Spencer Dew makes such a thesis in The Aliites: Race and Law in the Religions of Noble Drew Ali—a book-length study (one of very few) about the Moorish Science Temple of America.
In the introduction he outlines ideas which will be developed upon throughout the course of the book (p. 18):
I conclude with consideration of Ali’s theological vision of American democracy. Ali, insisting that religious and cultural difference was a requirement for American citizenship, universalized difference, identifying the state’s system of secularism as Allah’s plan for humanity. While secularism contains and manages religion, Ali insisted upon a model of religion— as proprietary, inherited, a mode of difference that all people must have in order to be citizens— in which such management was, again, claimed to be the plan of Allah.
He writes a little later, on p. 44:
A religion modeled on and responding to the conditions of the “secular city” with its social, political, and legal demands. Those demands became, to a large part, the focus of the religion, understood as “citizenship,” a struggle to transform society and align it with the transcendent true law of God. “True religion,” as contemporary Aliite thinkers Matthews-El insists, is “a means to an end, a journey, way of living, it is a process not an event.”
The book is replete with such observations.
Just like with other forms of modernist religiosity, we can thus conclude that the Moorish Science Temple of America is merely another Trojan Horse; one that aims to liberalize and secularize the masses in the name of “spirituality” while camouflaged beneath radical racial politics.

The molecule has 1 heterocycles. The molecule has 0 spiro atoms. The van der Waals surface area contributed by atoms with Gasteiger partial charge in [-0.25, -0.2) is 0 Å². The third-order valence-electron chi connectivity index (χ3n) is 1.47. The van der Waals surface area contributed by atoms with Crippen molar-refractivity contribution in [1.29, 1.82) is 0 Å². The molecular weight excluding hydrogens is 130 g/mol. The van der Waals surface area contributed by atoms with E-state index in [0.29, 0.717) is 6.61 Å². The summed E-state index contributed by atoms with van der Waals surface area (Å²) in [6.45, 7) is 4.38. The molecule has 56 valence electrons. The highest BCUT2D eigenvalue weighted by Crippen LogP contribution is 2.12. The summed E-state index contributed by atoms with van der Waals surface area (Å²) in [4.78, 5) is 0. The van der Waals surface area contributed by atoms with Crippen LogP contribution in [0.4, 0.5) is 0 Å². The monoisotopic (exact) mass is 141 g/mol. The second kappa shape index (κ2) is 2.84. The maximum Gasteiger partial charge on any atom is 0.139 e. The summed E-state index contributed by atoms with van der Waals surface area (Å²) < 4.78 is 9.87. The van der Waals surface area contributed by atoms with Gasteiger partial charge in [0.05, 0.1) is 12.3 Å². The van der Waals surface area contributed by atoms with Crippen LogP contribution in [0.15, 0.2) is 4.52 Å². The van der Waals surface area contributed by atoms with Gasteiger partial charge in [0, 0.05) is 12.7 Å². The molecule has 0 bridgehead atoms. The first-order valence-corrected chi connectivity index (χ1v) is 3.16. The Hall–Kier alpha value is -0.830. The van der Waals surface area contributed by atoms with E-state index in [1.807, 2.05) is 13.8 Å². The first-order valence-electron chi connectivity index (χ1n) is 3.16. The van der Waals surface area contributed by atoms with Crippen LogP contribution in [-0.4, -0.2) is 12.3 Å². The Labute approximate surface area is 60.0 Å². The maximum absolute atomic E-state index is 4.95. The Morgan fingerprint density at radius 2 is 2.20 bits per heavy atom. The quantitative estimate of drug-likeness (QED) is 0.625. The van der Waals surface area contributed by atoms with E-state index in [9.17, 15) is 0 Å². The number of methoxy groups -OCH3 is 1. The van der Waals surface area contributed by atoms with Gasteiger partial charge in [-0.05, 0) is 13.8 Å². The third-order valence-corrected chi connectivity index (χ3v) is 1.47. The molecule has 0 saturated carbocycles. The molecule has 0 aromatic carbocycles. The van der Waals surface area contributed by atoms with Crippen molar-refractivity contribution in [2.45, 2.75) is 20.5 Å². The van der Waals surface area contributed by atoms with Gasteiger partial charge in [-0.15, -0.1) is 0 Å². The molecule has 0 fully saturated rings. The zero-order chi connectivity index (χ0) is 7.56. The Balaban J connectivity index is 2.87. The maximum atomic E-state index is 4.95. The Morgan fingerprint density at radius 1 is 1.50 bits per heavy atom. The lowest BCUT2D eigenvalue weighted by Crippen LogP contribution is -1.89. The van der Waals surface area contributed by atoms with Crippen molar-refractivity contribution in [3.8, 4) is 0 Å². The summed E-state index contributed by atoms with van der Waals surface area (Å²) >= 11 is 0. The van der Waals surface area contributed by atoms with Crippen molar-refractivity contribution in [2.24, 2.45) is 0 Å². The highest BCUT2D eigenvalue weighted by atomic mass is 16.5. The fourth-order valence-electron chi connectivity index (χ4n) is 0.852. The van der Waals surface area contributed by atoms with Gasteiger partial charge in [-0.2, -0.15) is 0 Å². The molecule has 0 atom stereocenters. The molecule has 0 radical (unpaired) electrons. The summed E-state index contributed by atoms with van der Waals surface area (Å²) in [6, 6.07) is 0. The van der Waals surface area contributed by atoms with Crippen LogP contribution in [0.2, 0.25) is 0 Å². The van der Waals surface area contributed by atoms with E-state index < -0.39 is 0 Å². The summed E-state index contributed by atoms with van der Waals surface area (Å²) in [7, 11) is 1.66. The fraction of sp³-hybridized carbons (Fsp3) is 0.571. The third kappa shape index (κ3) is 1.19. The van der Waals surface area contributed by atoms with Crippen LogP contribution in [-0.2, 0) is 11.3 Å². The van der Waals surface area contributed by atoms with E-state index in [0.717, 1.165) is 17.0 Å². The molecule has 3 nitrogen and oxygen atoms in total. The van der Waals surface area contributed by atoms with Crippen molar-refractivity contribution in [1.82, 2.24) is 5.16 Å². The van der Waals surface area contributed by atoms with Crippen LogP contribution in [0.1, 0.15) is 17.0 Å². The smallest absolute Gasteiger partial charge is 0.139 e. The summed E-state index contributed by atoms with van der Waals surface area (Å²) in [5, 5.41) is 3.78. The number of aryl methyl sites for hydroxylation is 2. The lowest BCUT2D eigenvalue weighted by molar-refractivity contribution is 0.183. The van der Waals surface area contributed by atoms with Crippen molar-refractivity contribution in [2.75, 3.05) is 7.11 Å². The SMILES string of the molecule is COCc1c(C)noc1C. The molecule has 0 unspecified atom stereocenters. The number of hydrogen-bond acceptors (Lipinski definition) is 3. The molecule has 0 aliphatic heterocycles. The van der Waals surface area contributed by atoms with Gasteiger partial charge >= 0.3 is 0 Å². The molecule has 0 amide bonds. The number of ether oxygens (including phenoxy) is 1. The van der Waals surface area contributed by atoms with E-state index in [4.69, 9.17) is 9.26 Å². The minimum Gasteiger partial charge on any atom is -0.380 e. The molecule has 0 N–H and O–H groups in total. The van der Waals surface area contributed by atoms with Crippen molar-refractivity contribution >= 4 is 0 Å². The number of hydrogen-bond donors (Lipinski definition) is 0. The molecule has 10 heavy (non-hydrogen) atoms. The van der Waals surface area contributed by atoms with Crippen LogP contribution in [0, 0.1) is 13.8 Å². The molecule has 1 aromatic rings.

The Moorish Science Temple of America has of course lost the momentum that it had during the ’20s and ’30s—the decade or so when Noble Drew Ali “worked” before dying under mysterious circumstances.
Apart from the death of its founder, the Moorish Science Temple of America was struck with another heavy blow in the form of the Nation of Islam and also orthodox traditional Sunni Islam. Its membership (which had reached tens of thousands during its peak) was depleted through people leaving and joining one or the other.
Yet, besides its own devotees (such as the YouTube channel Amexem), the ideas of the Moorish Science Temple of America are still present in the public discourses of many Black nationalist groups.
For example I am sure that many of you may have come across discussions about African-Americans supposedly being “Moors.”
We can all learn a lot from these little lessons in history.